Green Fire Retardants for Structural Timber

Fire Retardants

Fire retardants are intended to minimise a material’s reaction to fire, not increase a structure’s resistance to fire (7). Fundamentally this will provide a structure with the ability to meet its regulatory requirements, which are designed to enable protection of lives and of property.

For the purpose of this investigation, definitions are as follows(8):
  • Resistance to fire - The ability of a construction element to satisfy the criteria specified in the relevant section of the building regulations
          Effectively how long building elements can resist a fully grown fire for
  • Reaction to fire - The tendency of a material to encourage fire growth
         Effectively how a particular material will encourage propagation and flame spread as a function of its properties

The main fire retardant types used in the construction industry are intumescent paints and impregnations.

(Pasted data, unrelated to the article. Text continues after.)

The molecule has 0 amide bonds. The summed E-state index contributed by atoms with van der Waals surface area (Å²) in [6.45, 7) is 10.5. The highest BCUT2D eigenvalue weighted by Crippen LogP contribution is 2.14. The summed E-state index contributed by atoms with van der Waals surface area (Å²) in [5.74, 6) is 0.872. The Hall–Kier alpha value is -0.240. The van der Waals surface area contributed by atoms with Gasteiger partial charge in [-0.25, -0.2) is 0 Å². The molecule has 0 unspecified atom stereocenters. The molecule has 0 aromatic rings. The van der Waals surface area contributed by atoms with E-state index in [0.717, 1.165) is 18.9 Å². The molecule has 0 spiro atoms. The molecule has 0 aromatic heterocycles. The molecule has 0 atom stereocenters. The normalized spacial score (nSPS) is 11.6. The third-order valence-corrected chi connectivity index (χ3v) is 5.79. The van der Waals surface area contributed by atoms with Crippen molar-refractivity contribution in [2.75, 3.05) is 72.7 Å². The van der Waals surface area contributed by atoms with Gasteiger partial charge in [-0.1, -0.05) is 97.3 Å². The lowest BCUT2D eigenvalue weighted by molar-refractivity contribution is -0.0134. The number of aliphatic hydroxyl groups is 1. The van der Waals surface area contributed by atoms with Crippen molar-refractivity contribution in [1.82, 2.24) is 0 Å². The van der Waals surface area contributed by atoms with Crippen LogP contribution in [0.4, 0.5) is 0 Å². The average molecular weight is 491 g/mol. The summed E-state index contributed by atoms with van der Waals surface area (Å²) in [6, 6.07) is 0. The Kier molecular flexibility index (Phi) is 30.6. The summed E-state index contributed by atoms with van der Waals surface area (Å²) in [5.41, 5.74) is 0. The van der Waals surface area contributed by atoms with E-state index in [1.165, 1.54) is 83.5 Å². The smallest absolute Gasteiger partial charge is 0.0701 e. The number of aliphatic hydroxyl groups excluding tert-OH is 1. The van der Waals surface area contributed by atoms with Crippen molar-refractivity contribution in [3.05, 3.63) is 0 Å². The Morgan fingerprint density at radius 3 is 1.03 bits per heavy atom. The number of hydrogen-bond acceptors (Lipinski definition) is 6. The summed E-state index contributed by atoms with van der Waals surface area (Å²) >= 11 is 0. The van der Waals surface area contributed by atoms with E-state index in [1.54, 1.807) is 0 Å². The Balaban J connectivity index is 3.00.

Intumescent Paints
These paints are designed such that, at elevated temperatures (but much lower than ignition temperatures) chemical reactions will cause vapour release that will encourage the paint surface to froth, creating an insulating layer. This theoretically offers the timber some protection from heat, delaying charring effects and maintaining a lower thermal gradient through the wood section.

Intumescent paints may be limited somewhat by surface damage during fitting and exposure to weather if uncoated.

Impregnation treatment employs vacuum and pressurised conditions to encourage certain soluble compounds to penetrate the timber section. These are generally compounds that decompose endothermically (9) at relatively low temperatures (200-300°C), creating a heat-sink to blanket flame propagation.

The treatment is applied to the entire section rather than just the surface, reducing the chance of surface damage undermining the retardant.

Drawbacks of impregnation treatments include an expensive and complicated treating process, and inefficient use of materials (ie. Most flame spread occurs nearer the material surface).